Young women engineering central Christchurch infrastructure rebuild

Mar 10, 2014

Visitors to the central city taking a look at the pipe work happening on Colombo St, near Ballantynes, might spot some young engineers hard at work, including three young women in their 20s.

Engineers Ingrid Cooper, Kimberly Jupp, Sarah Stevenson and Greg Valentine make up SCIRT’s McConnell Dowell city team, overseeing repairs to wastewater, stormwater, water supply and roading. This infrastructure is a pre-requisite for the construction of buildings in the central city and the anchor projects.

Kimberly says it is a unique situation to have so many women in an engineering team. About 13 percent of New Zealand's professional engineers and 16 percent of engineering technicians are women. McConnell Dowell construction manager Rick Grobecker, who set up the central-city team, said all three women were appointed for technical abilities as well as their broad-range of knowledge and communications skills.

"The central city is a much different environment to most big projects because it’s happening in the midst of a densely-populated area," he said. "It's not a case of liaising with other workers on some remote site but with designers, business owners and people who all have an investment of some kind in a future Christchurch and great hopes for the city. Female engineers are helping, I believe, in bringing a slightly different and more complete perspective to the rebuild."

Reversing the earthquakes' domino effect

Sarah Stevenson, senior site engineer, says one of the rewards of the job is helping phase in the whole central-city rebuild by "clearing the way," especially for anchor projects. "It has taken a lot of planning but we’re really committed to doing all we can to make the rebuild flow. Hopefully, as we gradually fix the infrastructure, central Christchurch will be like 'reverse dominos' and will pop up pretty quickly."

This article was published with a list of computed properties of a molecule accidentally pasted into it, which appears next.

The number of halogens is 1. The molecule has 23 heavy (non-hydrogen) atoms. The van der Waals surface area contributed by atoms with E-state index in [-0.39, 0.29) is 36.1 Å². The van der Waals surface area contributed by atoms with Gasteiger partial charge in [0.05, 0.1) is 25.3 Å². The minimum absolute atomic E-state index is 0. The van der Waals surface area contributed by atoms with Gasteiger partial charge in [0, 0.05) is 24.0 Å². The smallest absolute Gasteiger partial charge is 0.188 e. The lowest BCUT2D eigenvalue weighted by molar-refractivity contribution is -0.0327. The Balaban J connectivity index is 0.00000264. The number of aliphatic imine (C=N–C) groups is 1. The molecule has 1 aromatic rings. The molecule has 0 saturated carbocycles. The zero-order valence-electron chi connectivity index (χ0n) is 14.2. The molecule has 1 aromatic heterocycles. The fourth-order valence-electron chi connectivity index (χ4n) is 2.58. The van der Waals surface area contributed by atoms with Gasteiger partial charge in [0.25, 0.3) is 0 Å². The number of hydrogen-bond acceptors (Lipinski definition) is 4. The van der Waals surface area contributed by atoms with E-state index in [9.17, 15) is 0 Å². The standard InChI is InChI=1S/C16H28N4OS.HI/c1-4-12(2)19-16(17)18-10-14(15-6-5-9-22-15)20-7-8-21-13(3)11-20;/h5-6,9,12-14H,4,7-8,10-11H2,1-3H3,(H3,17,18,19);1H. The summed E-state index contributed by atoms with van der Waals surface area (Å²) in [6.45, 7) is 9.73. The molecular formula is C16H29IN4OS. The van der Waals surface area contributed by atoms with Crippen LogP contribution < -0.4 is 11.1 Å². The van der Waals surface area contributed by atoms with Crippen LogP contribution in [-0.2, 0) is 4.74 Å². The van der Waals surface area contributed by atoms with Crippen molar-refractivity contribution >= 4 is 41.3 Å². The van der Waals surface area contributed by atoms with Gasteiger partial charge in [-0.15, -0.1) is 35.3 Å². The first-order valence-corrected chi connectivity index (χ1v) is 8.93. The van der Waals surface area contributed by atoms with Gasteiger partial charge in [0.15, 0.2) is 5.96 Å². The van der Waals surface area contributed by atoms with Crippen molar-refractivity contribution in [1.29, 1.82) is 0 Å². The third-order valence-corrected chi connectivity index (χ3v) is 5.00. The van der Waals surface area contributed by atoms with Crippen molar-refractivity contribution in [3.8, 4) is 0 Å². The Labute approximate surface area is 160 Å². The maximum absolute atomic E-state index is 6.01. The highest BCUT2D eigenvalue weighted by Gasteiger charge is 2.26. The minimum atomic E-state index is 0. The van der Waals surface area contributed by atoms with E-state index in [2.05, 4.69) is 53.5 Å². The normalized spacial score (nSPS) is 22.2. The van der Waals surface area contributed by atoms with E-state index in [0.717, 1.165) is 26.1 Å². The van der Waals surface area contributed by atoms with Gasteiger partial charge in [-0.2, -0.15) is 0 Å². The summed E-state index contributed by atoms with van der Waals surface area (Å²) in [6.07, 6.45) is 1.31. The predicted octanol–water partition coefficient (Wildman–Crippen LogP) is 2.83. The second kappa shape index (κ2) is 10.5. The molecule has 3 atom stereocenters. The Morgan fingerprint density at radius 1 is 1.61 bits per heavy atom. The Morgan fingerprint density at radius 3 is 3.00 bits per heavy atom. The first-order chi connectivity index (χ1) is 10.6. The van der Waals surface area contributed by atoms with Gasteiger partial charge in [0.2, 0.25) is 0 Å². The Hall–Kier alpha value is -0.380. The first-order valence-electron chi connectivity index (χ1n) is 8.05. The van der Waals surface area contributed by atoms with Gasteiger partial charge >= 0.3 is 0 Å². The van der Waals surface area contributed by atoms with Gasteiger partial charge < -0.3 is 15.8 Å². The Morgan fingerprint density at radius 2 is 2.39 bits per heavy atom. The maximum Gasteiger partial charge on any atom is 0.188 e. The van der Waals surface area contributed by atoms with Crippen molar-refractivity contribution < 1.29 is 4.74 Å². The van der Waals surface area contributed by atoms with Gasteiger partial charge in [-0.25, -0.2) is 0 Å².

Ingrid Cooper, site engineer, seconded from design company Pattle Delamore Partners, says careful planning has been important. She had been identifying and mapping existing underground services in the central city from March 2013, many months before McConnell Dowell’s central city work started in October last year.

Given the complex site, with contradictory or incomplete records due to the age of the street, and many designers, business and property owners to deal with, it was impossible to plan for everything, she says. Problem solving was the main challenge and the highlight of the job.

"Our goal is to get answers quickly so workers aren't held up on site – it needs good clear communications with our subcontractors and many others."

Kimberly Jupp, stakeholder co-ordinator, sums things up: "We're constantly coming up against constraints and new information. We all know it’s a critical development for New Zealand and we want to do our best. It’s not an easy job, but I love it."

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Stronger Christchurch Infrastructure Rebuild Team (SCIRT)

Annemarie Mora

New Zealand



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